MOSCOW — The Communist Party newspaper Pravda on Saturday published some of the letters that Soviet leader Mikhail S. Gorbachev had said during a television interview last week that he received from Americans as he prepared for his summit meeting in Washington with President Reagan.
Pravda allotted a full inside page to the letters under the headline: "With the Hope for Peace."
Some excerpts from the letters, as reported by Pravda:
H. M. Howard of Corona del Mar, Calif.: "I believe the majority of Americans welcome the policy of glasnost (openness). Our two countries have so many differences that the disagreement can be overcome only in case there is an ardent striving on both sides to get to know each other better.
"(Gorbachev's) visit can dispel mistrust between our countries. One would like the Soviet leader to meet ordinary Americans during his visit."
David Yochelson, Los Angeles: "As I see it, today's world lacks farsighted leaders, and the fact that such a leader as you has appeared, who can rise above day-to-day concerns for the good of the succeeding generations, holds out hope.
"It would be an honor for me if the program of the stay in the United States allowed you and your wife to have dinner either in my home in Los Angeles or in the home of my mother in Washington. Is it not the best way to get a better idea of the American people?"
Invited to Visit School
Liza Gribell, 18, Durham, N.C.: "In our class, we speak a lot about the (Soviet Union) and the glasnost program. I am very glad that our countries consider that peace between us is necessary.
"Our class shows strong interest in the Soviet Union and would be happy if you could come and get acquainted with a typical American secondary school."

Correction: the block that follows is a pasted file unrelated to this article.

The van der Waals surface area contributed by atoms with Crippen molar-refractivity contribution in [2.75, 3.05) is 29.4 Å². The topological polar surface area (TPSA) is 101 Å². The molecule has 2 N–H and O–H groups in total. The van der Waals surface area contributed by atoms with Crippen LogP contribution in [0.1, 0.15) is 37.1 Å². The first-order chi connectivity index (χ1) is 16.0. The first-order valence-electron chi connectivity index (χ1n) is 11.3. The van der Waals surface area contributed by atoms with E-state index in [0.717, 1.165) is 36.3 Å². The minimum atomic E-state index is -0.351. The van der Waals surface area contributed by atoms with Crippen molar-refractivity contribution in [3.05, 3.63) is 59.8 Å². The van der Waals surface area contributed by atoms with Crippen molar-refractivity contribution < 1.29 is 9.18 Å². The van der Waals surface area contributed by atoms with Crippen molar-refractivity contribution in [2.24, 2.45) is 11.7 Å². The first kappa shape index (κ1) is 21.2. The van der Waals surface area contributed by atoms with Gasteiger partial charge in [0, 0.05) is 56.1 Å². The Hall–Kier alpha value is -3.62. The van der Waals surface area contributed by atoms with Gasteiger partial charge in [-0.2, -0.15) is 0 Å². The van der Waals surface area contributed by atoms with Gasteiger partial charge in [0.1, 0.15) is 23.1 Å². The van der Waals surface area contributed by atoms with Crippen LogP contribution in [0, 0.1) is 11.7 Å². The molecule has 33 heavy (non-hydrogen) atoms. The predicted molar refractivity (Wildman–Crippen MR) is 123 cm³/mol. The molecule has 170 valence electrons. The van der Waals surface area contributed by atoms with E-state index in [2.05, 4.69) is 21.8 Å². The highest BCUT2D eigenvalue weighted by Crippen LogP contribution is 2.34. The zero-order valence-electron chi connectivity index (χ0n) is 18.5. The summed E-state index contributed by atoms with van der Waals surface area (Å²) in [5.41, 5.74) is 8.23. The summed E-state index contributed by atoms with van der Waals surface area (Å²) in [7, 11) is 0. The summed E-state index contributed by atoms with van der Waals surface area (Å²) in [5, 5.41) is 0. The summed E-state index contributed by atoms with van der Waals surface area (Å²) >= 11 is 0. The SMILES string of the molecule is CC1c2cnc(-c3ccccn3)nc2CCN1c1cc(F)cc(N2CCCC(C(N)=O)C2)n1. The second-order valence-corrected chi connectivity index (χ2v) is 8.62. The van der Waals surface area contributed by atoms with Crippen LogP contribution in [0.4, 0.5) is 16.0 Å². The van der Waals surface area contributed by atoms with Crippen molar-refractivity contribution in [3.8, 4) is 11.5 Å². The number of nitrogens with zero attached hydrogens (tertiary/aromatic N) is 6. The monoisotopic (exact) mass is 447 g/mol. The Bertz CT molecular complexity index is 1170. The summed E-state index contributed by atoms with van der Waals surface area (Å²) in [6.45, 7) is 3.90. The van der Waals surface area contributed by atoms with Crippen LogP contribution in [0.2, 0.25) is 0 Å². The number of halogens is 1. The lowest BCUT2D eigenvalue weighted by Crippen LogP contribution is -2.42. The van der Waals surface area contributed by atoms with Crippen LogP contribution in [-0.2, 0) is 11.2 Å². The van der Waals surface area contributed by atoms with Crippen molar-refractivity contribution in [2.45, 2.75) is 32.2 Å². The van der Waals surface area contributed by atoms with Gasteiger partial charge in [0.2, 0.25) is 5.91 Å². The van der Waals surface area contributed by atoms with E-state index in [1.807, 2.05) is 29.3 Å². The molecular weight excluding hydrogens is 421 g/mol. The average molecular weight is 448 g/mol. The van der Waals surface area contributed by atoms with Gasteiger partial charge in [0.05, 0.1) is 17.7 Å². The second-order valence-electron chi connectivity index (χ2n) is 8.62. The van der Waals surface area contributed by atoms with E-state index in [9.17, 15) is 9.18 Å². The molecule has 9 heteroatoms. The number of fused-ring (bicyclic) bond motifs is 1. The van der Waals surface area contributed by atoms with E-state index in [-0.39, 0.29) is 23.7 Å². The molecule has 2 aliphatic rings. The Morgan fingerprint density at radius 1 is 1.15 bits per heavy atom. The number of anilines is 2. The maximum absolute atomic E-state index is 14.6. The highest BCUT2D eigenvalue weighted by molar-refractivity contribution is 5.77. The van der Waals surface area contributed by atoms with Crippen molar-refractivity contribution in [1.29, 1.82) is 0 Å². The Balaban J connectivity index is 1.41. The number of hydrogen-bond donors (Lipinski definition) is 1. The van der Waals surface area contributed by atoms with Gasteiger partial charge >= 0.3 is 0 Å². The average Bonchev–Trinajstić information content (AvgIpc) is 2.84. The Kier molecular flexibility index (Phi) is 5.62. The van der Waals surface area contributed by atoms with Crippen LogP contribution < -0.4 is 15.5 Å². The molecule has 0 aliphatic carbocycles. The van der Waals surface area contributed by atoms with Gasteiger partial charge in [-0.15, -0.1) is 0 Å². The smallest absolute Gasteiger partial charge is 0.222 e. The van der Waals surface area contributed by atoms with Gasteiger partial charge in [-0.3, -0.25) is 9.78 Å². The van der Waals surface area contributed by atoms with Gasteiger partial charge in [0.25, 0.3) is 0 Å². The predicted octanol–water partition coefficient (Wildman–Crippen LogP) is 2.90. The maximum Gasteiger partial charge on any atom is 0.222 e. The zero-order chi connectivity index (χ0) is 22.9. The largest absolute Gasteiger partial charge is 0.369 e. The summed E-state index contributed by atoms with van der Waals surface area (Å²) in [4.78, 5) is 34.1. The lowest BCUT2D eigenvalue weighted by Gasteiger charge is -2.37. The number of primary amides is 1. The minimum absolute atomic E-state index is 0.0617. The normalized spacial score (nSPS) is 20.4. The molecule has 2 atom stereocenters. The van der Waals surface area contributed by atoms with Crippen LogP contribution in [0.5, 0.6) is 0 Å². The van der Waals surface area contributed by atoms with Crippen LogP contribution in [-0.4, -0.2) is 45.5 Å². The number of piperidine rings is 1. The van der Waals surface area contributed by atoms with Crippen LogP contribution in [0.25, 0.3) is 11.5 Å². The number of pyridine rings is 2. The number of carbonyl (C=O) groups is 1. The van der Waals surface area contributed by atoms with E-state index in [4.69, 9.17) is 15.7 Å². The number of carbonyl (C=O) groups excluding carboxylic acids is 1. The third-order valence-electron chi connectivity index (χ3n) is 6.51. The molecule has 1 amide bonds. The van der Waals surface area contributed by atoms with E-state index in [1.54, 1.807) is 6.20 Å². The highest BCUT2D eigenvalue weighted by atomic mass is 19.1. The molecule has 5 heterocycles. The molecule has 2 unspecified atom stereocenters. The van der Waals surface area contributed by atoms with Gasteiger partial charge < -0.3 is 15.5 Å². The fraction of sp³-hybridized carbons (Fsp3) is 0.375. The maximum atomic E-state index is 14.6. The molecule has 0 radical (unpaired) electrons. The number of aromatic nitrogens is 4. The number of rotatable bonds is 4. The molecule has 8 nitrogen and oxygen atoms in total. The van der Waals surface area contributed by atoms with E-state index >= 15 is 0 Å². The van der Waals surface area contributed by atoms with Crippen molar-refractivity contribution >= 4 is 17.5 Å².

James K. Swiney, Washington: "We are looking forward eagerly to your visit to the United States, have high hopes for the conclusion of the long-awaited treaty and wish peace and friendship among countries to last at least 10,000 years."
Phil Gotch, Lutheran pastor, Tremont, Minn.: "I would wish very much to invite the general secretary to visit us at our home. It may seem strange that a Christian pastor invites the general secretary, knowing in advance about his atheism.
"But this demonstrates exactly the fact that people can have varied views of life and at the same time be friends."
Happy at Arms Pact
Kull Tarleton, Charlotte, N.C.: "All Americans are awaiting impatiently the Soviet leader's visit to our country.
"What makes us happy most of all is that top-level talks will be held during this visit and that the result of these talks will be the conclusion of an important arms reduction agreement.
"Americans want peace as strongly as, I am sure, the Russian people want it."
J. Myers, and others, Des Moines, Iowa: "We should aspire for deeper mutual understanding, pressing for such a situation when Americans and Soviet people could coexist without the threat of war.
"If the Soviet leader paid a visit to our city, this would have a profound positive impact on the frame of mind of all Americans."
Doubts Could Be Eased
K. Kunen, Washington: "Surely, a certain skepticism exists in Soviet governing quarters and among the people as well as among Americans in carrying out openness and the drive for restructuring, and regarding to what extent this course is correct to the Soviet Union.
"We will hope that these doubts will be dispelled if the Soviet people, on the one hand, will be able to improve their political and economic system without altering the foundations of socialism and, on the other, will show the world that the United States and the (Soviet Union) can act as responsible powers helping to solve regional conflicts."
In all, Pravda published about two dozen letters, many of which contained invitations from Americans for Gorbachev to visit them.
For instance, Paul Grafton, president of Consolidated Engineering Co. of Atlanta, suggested that Gorbachev visit that firm.
In Tulsa, Okla., Bryan Smith, a banker, urged the Soviet leader to join a breakfast meeting of local merchants and bankers.
Garry L. Scott, mayor of Moscow, Idaho, invited the Kremlin leader to visit his town, which he called "the largest Moscow outside the borders of the Soviet Union."
In summarizing the letters, Pravda declared: "Their content shows that an American today is a man who is far from being indifferent about the state of affairs in the world, who thinks about his own life and the life of his children to be rid of the threat of a nuclear war."